“Indiawaali Maa” actress Sucheeta Trivedi is not someone who just plays strong and powerful characters on-screen, even off-screen she is known for expressing her opinions without any fears or judgement. And she feels there is a need to talk about the hardships that a female hairdresser goes through.
Addressing their plight, she said, “There are very few female hairdressers who want to work in the film industry because the job here comes with a 14-16 hours shift. Now imagine if someone is taking up this work that mean they must be in a dire need that’s why they leave their kids, family and home for such long hours. To begin with they need to have a card which allows them to work in the industry, and to get that card they need to pay around Rs.1 lakh. If someone has that kind of money, why will they sweat for 14-16 hours?”
“Someone who takes the local trains and buses to commute, who can’t even afford to travel in an auto, where will they get one lakh from? If the industry can talk about women empowerment and encouraging women then the first thing that needs to be done is that their committee should reduce the charges of that card, and make it affordable to more such women who want to make an identity for themselves,” she added.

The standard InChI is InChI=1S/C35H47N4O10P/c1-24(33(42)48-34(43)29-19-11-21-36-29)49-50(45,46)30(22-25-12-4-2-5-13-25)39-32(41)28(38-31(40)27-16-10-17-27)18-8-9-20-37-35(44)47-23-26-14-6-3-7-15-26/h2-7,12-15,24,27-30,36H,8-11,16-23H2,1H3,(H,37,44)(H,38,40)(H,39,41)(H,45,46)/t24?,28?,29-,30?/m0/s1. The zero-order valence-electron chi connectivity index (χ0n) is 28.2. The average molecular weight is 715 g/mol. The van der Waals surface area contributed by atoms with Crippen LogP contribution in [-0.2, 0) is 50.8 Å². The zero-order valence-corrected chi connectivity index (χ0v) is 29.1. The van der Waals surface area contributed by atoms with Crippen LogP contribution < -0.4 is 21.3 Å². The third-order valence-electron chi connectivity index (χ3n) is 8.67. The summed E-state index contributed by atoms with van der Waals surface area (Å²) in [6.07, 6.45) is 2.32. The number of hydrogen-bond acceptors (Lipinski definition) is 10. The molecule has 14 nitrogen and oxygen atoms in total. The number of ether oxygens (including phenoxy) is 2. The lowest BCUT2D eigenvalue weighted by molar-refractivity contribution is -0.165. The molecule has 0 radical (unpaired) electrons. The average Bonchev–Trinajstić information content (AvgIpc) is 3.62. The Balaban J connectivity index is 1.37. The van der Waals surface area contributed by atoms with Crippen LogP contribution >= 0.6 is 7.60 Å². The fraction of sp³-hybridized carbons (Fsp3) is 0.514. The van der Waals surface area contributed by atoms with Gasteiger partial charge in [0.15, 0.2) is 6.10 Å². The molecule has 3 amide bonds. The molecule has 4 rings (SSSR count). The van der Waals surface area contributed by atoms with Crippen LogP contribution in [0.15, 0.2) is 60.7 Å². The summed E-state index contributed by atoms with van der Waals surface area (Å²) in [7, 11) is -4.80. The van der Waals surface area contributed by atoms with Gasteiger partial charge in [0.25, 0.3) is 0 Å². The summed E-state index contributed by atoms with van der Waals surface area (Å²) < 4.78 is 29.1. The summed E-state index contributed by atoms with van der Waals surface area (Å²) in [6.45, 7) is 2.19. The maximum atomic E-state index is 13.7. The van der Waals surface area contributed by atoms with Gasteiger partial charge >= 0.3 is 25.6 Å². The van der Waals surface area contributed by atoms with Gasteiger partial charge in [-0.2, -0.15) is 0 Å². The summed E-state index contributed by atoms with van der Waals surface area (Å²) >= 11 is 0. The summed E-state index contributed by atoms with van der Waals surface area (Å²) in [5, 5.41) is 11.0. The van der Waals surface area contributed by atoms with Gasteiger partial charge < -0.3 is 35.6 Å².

The “Baa Bahoo Aur Baby” actress further stressed that these hairdressers are many a time deprived of basic amenities on the sets.
“They need to get the artists ready on time, so if the shoot begins at 9 a.m. they need to get the actors ready before that and many a times they miss their breakfast because of it. Then they need to be present during shots and even then when they ask for tea, it’s mostly delayed or ignored,” she said.
“Some of these women try to be cordial with the spot boys so that they can get at least a cup of tea, but they are quickly judged on that and are looked down upon,” she added asking “Why do you have this partial attitude towards them?”
Sucheeta went on to say there are a handful of production houses who treat them well, but most of them don’t even count a hairdresser a part of their crew. She added, “I have seen that many a times when the stylist leave, these hairdressers help us in getting ready or change, they do a lot of other work too, but if they are seen talking to someone they will be immediately taunted for that, I feel this should change.”
“If you can’t acknowledge their work at least give them a little respect. This is the least they expect and I want the industry to give more respect to the female hairdressers and a promise that they will be treated well. They are one of us and will always be,” Sucheeta concluded.
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